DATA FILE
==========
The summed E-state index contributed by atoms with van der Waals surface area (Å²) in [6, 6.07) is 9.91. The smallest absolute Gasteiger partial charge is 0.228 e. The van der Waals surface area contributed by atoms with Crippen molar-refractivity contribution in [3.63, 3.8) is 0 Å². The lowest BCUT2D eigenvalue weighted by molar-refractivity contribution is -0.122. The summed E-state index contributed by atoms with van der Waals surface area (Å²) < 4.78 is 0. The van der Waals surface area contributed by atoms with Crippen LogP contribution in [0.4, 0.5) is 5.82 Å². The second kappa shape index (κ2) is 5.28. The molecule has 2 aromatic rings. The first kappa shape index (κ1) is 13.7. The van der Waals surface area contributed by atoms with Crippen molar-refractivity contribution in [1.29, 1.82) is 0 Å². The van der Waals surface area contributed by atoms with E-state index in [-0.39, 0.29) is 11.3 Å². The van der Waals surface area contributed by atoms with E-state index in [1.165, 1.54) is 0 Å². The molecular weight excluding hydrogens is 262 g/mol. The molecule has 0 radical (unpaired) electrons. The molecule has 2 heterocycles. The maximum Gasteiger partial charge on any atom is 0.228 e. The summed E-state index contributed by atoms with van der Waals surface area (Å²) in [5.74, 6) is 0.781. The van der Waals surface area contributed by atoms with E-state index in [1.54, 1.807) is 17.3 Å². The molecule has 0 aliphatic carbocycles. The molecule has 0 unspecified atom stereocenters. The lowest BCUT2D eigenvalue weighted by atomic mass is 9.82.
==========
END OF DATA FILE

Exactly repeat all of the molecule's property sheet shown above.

The summed E-state index contributed by atoms with van der Waals surface area (Å²) in [6, 6.07) is 9.91. The smallest absolute Gasteiger partial charge is 0.228 e. The van der Waals surface area contributed by atoms with Crippen molar-refractivity contribution in [3.63, 3.8) is 0 Å². The lowest BCUT2D eigenvalue weighted by molar-refractivity contribution is -0.122. The summed E-state index contributed by atoms with van der Waals surface area (Å²) < 4.78 is 0. The van der Waals surface area contributed by atoms with Crippen LogP contribution in [0.4, 0.5) is 5.82 Å². The second kappa shape index (κ2) is 5.28. The molecule has 2 aromatic rings. The first kappa shape index (κ1) is 13.7. The van der Waals surface area contributed by atoms with Crippen molar-refractivity contribution in [1.29, 1.82) is 0 Å². The van der Waals surface area contributed by atoms with E-state index in [-0.39, 0.29) is 11.3 Å². The van der Waals surface area contributed by atoms with E-state index in [1.165, 1.54) is 0 Å². The molecular weight excluding hydrogens is 262 g/mol. The molecule has 0 radical (unpaired) electrons. The molecule has 2 heterocycles. The maximum Gasteiger partial charge on any atom is 0.228 e. The summed E-state index contributed by atoms with van der Waals surface area (Å²) in [5.74, 6) is 0.781. The van der Waals surface area contributed by atoms with E-state index in [1.54, 1.807) is 17.3 Å². The molecule has 0 aliphatic carbocycles. The molecule has 0 unspecified atom stereocenters. The lowest BCUT2D eigenvalue weighted by atomic mass is 9.82.